Whilst Speed does not explain the everyday “methodology” involved in her NGO work, she instead explains the work of the NGO in general, and makes references throughout the text to “interviews” with informants, but rarely details what these involved or challenges she faced. An exception to this can be found in chapter 5, where she struggles to find a way to diplomatically represent a bitter feud between women in one of the communities she worked with, many of whom were close friends of hers. The women had fallen out in her absence over accusations of abuse of political power, and Speed discusses the difficulty she faced in trying to piece together what had happened in her absence and account for it in as unbiased a way as possible in her text:

As an activist and individual involved in the social dynamics, I was personally affected by some of the fallout associated with this conflict. Nevertheless, I deeply respect women in both camps… and owe a debt of gratitude to the time they spent answering my questions… There were many conflicting versions of events and it would be fruitless to attempt to establish whose account was right and whose was wrong. (Ibid. 129)

Speed makes further reference to the anxieties she faced in trying to broach this subject with the women she talked to, and it is clear from the text that this was a very difficult period of her fieldwork. She explains being wary of asking questions about it to her informants lest she inflame a situation that appeared to have died down, but yet she needs to gain some understanding before she will be able to work in the community again.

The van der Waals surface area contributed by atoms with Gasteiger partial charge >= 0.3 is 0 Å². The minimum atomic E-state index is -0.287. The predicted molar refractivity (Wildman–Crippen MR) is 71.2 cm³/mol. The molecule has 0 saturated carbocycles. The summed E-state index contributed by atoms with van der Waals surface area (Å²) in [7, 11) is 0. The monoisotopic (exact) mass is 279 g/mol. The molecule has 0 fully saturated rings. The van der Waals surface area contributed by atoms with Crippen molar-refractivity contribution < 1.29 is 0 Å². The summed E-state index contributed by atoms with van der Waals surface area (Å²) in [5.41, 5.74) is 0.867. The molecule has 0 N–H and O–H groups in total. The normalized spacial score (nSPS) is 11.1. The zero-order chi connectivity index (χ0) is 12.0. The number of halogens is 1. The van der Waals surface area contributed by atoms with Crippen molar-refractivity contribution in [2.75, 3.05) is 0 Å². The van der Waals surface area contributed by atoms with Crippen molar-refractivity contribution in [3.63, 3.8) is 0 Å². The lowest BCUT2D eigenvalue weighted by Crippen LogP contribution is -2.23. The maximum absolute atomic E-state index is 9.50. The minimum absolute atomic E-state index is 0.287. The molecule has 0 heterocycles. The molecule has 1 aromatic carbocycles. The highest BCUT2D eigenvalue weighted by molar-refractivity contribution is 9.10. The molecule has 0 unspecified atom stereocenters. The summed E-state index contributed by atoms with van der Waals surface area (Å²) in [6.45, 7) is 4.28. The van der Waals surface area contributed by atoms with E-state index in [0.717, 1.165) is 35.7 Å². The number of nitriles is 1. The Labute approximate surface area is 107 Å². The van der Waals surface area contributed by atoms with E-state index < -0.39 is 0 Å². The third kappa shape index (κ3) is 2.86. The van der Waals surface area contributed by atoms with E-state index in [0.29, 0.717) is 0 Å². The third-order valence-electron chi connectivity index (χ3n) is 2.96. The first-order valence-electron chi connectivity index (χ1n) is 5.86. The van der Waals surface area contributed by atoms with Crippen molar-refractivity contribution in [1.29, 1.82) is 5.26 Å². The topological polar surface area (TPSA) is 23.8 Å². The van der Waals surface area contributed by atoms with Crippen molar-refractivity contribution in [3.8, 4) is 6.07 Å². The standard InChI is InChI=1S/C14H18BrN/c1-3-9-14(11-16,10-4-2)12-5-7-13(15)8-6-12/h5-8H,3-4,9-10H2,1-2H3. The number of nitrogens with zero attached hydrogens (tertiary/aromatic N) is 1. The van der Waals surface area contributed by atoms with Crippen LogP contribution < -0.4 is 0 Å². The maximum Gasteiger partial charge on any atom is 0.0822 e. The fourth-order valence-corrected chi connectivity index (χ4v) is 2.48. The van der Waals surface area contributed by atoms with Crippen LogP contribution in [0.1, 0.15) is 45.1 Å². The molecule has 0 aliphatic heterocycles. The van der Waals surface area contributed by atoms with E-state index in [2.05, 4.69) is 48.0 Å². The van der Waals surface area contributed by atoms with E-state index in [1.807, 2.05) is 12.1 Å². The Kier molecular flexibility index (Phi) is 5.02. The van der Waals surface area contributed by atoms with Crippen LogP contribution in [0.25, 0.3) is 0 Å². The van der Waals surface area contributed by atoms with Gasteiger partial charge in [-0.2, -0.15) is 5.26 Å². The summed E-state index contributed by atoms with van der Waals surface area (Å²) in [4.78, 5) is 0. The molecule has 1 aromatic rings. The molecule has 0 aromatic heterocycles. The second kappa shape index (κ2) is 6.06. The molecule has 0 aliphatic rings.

Speed is critical of the role played by the NGO she worked for during her fieldwork. She reveals elsewhere that the NGO in question was founded by her husband (Speed 2006a: 69), but this close personal link to the NGO is omitted from her monograph. In the monograph Speed explains how NGOs in Chiapas are at risk of reinforcing the rhetoric of personal responsibility and “active citizenship” central to the very neoliberal doctrine the Zapatistas are fighting against, and warns against promoting a human rights discourse that can be co-opted by the State in it’s attempts to discredit the movement, citing previous examples where “the government tried to utilise the discourse of individual human rights to justify it’s campaign of dismantling Zapatista autonomous municipalities” (Speed 2006: 77). Elsewhere in the text she describes the dilemmas she faces between her own notions of collective human rights and those promoted by NGOs and at time by the Zapatistas, and remains critical of NGO involvement in the region (Ibid. 115).